Influencer marketing is nothing new. From Sprint poaching Verizon’s “Can you hear me now?” actor, to Fyre Festival’s uninformed influencers, influencer strategies have helped catapult brands into the public eye (for better and for worse) in the past few years. But as we head into a new decade, it’s time to take a look at how to freshen up your influencer campaigns.
As social media users continue to become desensitized to the ads of mega-influencers, more and more brands are turning to micro-influencers to get in front of the right audience. Micro-influencers are social media users with anywhere from 1,000 to 1,000,000 followers, and often serve a specific subpopulation that your brand wants to reach.
Micro-influencer marketing has seen success thanks to the trustworthiness and relatability these smaller accounts have built with their followers. These aren’t celebrities who lead overly-glamorous lives, they’re closer to peers for most of us—and that often makes their endorsements feel more genuine and believable. A smaller following also means a lower cost compared to their superstar counterparts, which may help maximize your ROI and make your dollars work a bit harder.
Room 214's Director of Content Marketing, Maya Shaff, emphasized the importance of authenticity with your influencers, "Working on building a great relationship with your audience, as well as the influencers you work with, is key to this strategy paying off for your brand. Micro-influencers garner fans and attention because they have a real, authentic connection with the people that follow them. Your job as the brand is to continue and further that relationship while naturally integrating your brand or products."
Not sure where to start? Look internally for staff members who are already doing a great job promoting your brand and values, small and large businesses alike should look for community leaders who live your brand’s identity and can reach a highly local audience, or consider a tool like Octoly or Heartbeat to identify and engage with potential ambassadors. When you’re choosing your micro-influencers, be sure to think about ways you’ll be able to activate them in an authentic way that thinks outside of the boilerplate #sponsoredpost we’ve all come to know (and scroll right past) on Instagram.
The primary goal of working with influencers should be to foster a positive relationship with them and create enthusiastic, knowledgeable, and eager brand ambassadors whose endorsements will continue after the official partnership ends.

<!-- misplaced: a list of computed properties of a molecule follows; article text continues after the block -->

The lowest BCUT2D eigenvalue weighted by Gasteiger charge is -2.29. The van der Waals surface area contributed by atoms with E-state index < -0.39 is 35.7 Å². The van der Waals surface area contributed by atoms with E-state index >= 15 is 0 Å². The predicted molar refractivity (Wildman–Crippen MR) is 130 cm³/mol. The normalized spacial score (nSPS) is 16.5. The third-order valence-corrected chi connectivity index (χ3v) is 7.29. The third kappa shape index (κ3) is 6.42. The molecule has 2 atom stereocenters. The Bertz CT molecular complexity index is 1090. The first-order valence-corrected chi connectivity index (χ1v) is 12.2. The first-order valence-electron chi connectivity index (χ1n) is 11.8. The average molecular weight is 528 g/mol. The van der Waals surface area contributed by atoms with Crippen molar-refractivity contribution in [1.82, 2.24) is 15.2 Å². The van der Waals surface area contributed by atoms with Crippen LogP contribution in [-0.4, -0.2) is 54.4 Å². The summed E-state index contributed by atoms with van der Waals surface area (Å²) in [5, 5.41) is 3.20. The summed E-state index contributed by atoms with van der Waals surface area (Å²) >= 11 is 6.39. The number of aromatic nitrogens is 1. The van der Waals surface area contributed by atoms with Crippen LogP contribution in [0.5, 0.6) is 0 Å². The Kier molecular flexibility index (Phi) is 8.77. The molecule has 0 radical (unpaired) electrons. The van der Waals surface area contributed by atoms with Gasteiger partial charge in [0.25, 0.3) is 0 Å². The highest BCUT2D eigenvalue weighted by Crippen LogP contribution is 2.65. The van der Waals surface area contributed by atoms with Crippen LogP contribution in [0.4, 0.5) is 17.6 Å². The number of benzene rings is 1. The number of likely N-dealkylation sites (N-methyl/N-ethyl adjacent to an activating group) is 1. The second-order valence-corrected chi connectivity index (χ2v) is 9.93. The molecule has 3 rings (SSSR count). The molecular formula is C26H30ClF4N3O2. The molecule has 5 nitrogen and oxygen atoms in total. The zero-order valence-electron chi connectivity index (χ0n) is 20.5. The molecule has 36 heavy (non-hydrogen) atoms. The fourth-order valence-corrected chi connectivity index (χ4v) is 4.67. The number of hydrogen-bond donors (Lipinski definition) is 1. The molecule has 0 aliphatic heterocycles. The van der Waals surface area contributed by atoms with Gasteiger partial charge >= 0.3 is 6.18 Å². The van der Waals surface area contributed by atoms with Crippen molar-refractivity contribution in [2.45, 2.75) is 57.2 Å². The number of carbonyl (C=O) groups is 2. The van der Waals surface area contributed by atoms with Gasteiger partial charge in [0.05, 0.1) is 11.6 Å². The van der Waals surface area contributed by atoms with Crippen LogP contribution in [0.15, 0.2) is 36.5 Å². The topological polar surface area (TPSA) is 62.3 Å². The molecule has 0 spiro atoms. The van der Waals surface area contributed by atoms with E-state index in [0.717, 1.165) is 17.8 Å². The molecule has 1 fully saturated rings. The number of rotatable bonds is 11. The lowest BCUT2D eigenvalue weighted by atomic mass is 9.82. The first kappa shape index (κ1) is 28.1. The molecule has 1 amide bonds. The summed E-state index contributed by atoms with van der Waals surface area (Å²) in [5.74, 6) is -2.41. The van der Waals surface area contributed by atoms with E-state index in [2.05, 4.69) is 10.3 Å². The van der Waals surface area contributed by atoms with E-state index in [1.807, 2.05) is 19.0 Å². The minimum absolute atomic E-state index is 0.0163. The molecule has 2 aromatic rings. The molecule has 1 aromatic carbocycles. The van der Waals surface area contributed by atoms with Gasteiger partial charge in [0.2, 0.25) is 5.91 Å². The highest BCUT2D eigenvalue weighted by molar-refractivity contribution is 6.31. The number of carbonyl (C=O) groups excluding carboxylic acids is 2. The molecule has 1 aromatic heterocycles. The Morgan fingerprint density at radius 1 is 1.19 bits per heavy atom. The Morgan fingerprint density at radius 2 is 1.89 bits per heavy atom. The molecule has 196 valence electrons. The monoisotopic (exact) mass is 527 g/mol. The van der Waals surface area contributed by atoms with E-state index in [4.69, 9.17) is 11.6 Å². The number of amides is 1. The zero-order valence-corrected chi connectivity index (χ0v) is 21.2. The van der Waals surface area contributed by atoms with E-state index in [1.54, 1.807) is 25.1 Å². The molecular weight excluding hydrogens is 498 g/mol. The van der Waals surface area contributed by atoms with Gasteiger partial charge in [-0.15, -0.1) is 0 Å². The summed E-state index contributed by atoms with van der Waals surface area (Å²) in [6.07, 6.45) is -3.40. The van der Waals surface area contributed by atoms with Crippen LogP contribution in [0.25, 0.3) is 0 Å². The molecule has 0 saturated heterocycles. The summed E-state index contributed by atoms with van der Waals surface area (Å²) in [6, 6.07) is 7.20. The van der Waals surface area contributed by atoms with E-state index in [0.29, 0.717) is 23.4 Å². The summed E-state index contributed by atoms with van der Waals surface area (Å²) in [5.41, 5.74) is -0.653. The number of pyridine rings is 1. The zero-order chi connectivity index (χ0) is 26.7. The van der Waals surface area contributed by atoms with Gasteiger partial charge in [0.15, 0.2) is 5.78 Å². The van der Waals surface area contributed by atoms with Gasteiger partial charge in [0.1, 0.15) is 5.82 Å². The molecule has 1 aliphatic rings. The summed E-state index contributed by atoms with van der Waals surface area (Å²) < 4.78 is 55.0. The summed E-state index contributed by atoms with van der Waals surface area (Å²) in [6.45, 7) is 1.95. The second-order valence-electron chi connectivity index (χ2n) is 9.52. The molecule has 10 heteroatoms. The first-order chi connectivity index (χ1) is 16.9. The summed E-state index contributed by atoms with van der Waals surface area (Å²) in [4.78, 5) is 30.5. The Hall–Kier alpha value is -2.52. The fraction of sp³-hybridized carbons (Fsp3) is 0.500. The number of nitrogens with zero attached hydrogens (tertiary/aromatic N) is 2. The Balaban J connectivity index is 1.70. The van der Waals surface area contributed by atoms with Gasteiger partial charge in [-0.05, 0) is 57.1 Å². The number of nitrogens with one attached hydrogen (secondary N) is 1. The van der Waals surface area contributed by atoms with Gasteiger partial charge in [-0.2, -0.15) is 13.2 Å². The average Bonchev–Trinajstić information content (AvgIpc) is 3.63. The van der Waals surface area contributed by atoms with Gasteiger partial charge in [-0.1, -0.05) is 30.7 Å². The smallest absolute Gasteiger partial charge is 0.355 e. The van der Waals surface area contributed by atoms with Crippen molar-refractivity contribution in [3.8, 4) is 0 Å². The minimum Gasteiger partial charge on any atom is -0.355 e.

Identifying influencers who fit with your brand and the message you want to communicate is essential. An artfully-selected ambassador will resonate with the right audience (looking at you, 2019 Pepsi). Whereas a public icon with no real tie to the brand or cause you’re working towards will fall flat and feel disingenuous (looking at you, 2017 Pepsi).
Once you’ve selected your influencers, be sure to shift your influencer campaigns from one-off requests to an ongoing dialogue that’s mutually beneficial. Your influencers will be much more prone to spread positive messages about your brand when they feel valued and are equipped with the knowledge to speak about your mission and products. Nobody likes to feel used, so sending an email every once in a while with posting instructions and some product or money attached may put off your network of influencers or leave them feeling uninspired. Treat your influencers like your coworkers and friends, and you’ll see their value grow and grow as they buy into your brand.
Ah yes, the age-old adage continues to ring true. Especially for the world of influencer marketing in 2020—as Instagram plans to do away with visible likes. With the massive influx of influencer marketing in the past few years, many social media users have quickly grown tired of their favorite accounts ‘selling out’ with sponsored posts. Your brand should work consciously against this burnout by partnering with content creators, not just influencers, and providing content that will capture the attention of your target audience. Conducting research, and hosting custom interviews and focus groups to listen to your audience will help make sure your ideas are backed by evidence—leaving you free to get creative.
In her experience working with brands and their influencers, Maya Shaff has noticed that, "Getting creative, having fun, and ultimately letting influencers execute upon your program in a way that is natural to them can help build a solid connection that can help you not only bring in more fans (and, ultimately, purchasers), but can help you build a long-term mutually beneficial relationship with an influencer."
Look to Chipotle’s Lid Flip Challenge with David Dobrik on TikTok, Hulu unabashedly acknowledging the sell-out with their Live Sports campaign, and Colorado’s own Topo Designs using Spotify Playlists curated by well-known musical artists for inspiration in your brainstorming.
One of the first documented examples of influencer marketing dates back to the 1760’s in England, when Josiah Wedgewood used the Queen’s endorsement to help sell his pottery. Given that this marketing strategy has been around for about three centuries now, it’s doubtful to disappear along with Instagram’s likes—but it will undoubtedly continue to change alongside the social media landscape. As always, keeping a close eye on trends and a close ear to what consumers are thinking and feeling will help your influencer program stay at the forefront of your industry.
Thanks for reading along, and best of luck with your influencer strategy in 2020 and beyond. For more great info, be sure to hit the links below and follow along with Room 214.
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